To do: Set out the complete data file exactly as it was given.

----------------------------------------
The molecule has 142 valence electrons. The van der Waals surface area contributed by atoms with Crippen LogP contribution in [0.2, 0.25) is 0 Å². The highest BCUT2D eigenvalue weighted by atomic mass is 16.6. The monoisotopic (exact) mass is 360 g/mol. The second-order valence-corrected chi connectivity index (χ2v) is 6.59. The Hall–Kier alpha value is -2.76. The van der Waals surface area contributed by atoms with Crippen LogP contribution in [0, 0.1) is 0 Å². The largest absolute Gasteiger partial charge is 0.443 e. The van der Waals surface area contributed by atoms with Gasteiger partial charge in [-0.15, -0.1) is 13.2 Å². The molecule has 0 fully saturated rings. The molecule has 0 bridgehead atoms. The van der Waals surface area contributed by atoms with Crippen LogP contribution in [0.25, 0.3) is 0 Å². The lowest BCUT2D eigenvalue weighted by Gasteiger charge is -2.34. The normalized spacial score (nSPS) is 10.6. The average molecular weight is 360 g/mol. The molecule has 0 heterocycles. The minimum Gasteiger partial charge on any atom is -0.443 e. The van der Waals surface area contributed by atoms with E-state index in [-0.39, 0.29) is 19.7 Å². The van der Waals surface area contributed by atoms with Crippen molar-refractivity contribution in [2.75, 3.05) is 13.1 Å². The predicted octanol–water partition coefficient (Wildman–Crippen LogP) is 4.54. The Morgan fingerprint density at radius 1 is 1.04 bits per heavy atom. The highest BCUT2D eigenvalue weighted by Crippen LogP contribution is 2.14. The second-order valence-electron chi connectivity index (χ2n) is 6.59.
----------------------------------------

The molecule has 142 valence electrons. The van der Waals surface area contributed by atoms with Crippen LogP contribution in [0.2, 0.25) is 0 Å². The highest BCUT2D eigenvalue weighted by atomic mass is 16.6. The monoisotopic (exact) mass is 360 g/mol. The second-order valence-corrected chi connectivity index (χ2v) is 6.59. The Hall–Kier alpha value is -2.76. The van der Waals surface area contributed by atoms with Crippen LogP contribution in [0, 0.1) is 0 Å². The largest absolute Gasteiger partial charge is 0.443 e. The van der Waals surface area contributed by atoms with Gasteiger partial charge in [-0.15, -0.1) is 13.2 Å². The molecule has 0 fully saturated rings. The molecule has 0 bridgehead atoms. The van der Waals surface area contributed by atoms with Crippen LogP contribution in [0.25, 0.3) is 0 Å². The lowest BCUT2D eigenvalue weighted by Gasteiger charge is -2.34. The normalized spacial score (nSPS) is 10.6. The average molecular weight is 360 g/mol. The molecule has 0 heterocycles. The minimum Gasteiger partial charge on any atom is -0.443 e. The van der Waals surface area contributed by atoms with E-state index in [-0.39, 0.29) is 19.7 Å². The van der Waals surface area contributed by atoms with Crippen molar-refractivity contribution in [2.75, 3.05) is 13.1 Å². The predicted octanol–water partition coefficient (Wildman–Crippen LogP) is 4.54. The Morgan fingerprint density at radius 1 is 1.04 bits per heavy atom. The highest BCUT2D eigenvalue weighted by Crippen LogP contribution is 2.14. The second-order valence-electron chi connectivity index (χ2n) is 6.59.